At the end of our lunch break, we caught a team of workers cleaning up an event named Open Office hosted by Golden Triangle DC that was part of a summer program called Farragut Fridays. Hosted at Farragut square, a team brings out tables, chairs, and portable power outlets to charge mobile devices. This environment presents a work space with a warm and welcoming ambiance, that adds a new and refreshing twist to typically boring workspaces. From a business perspective, not only does this promote a healthy social community, but also helps to initiate and promote their corporate ideals, of being a community leader in the heart of the city.
We also spotted a user of D.C.'s new electric vehicle sharing service Bird. Bicycle sharing has grown at a monumental rate over the past couple years in major metropolitan cities all over the globe. Ofo, one of the most successful vehicle sharing companies started in 2014, providing dockless bikes that can be picked up or dropped off anywhere simply by being unlocked through a mobile app. Within 3 years the company has deployed over 10 million bicycles in 250 cities around the globe. As these vehicle sharing services, have grown, even more innovation has spurred from the current infrastructure of ideas. Bird is one of the first major companies to start a similar service except with electric scooters. In metropolitan D.C., efficient use of space is one of the most crucial factors, so it was a powerful and innovative move to use scooters, which meet the demand in such a crowded city. A lot of the time, the difficult part of innovation is not finding solutions, but rather identifying what the problem is.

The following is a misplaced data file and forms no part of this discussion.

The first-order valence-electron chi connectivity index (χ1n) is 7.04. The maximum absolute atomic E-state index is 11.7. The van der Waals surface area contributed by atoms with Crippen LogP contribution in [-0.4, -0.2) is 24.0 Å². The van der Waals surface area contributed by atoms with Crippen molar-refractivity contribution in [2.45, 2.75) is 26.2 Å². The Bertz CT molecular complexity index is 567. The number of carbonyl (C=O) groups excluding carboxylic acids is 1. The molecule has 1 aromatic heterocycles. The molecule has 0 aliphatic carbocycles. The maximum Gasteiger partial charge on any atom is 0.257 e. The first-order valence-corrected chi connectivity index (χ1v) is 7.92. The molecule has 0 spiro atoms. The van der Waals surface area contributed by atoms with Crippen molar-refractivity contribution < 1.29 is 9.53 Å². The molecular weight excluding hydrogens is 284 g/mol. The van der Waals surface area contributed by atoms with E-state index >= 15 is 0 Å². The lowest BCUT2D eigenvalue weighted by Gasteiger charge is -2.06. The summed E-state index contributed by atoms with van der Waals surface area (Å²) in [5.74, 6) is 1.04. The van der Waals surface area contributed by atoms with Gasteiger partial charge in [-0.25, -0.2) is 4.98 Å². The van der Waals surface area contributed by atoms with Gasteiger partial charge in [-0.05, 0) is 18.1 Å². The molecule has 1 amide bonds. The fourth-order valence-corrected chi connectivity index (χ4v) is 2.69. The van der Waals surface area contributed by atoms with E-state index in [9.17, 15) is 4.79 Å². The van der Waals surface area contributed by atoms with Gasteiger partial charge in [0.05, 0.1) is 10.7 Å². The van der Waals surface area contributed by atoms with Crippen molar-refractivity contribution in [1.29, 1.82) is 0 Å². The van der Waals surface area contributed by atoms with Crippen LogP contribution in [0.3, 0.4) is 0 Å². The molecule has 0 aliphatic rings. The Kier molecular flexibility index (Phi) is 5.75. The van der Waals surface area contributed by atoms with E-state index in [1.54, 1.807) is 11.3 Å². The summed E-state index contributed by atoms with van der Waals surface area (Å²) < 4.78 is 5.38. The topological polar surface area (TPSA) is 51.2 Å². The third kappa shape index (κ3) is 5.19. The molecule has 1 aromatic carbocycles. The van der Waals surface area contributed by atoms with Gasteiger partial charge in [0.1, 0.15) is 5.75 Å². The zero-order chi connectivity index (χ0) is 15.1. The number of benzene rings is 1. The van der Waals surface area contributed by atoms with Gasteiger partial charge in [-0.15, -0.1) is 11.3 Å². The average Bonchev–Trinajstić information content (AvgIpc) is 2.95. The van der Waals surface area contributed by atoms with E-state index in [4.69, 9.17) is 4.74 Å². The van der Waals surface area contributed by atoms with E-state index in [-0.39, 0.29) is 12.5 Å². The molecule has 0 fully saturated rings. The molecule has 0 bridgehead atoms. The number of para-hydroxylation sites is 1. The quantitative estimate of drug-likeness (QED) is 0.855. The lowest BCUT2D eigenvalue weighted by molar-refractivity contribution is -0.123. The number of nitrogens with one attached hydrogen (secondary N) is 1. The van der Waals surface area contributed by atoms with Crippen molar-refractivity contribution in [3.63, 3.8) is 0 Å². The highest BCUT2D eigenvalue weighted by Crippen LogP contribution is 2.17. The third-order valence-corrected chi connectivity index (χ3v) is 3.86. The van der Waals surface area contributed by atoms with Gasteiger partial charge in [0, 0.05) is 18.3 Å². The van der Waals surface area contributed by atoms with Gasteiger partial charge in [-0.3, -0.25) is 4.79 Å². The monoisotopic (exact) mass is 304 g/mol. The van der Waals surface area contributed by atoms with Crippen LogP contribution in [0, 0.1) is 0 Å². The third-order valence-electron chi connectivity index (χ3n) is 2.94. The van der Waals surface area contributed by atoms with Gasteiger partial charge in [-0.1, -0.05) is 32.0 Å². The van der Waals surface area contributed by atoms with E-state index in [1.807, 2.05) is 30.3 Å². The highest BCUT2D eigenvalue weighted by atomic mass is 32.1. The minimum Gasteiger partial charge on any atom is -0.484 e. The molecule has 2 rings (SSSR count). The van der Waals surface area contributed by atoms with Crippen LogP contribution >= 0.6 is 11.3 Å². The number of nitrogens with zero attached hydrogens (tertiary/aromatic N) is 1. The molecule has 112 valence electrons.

Insight from a different species
While walking out of Farragut square, a woman we talked to about Open Office got our attention. She wanted to show us something she had found alone and under a tree. It was a small bat who seemed to have a hurt wing. We learned from the bat that uncomfortable situations are everywhere. Bats are nocturnal and this one was hurt; it was totally out of its comfort zone. These situations are inevitable and we learned that seeking help from others in situations where we are most vulnerable can make a huge difference in the end result. If the woman was to leave the bat, it would have died. Instead, she noticed it was in a strange environment for a bat to be and helped it out.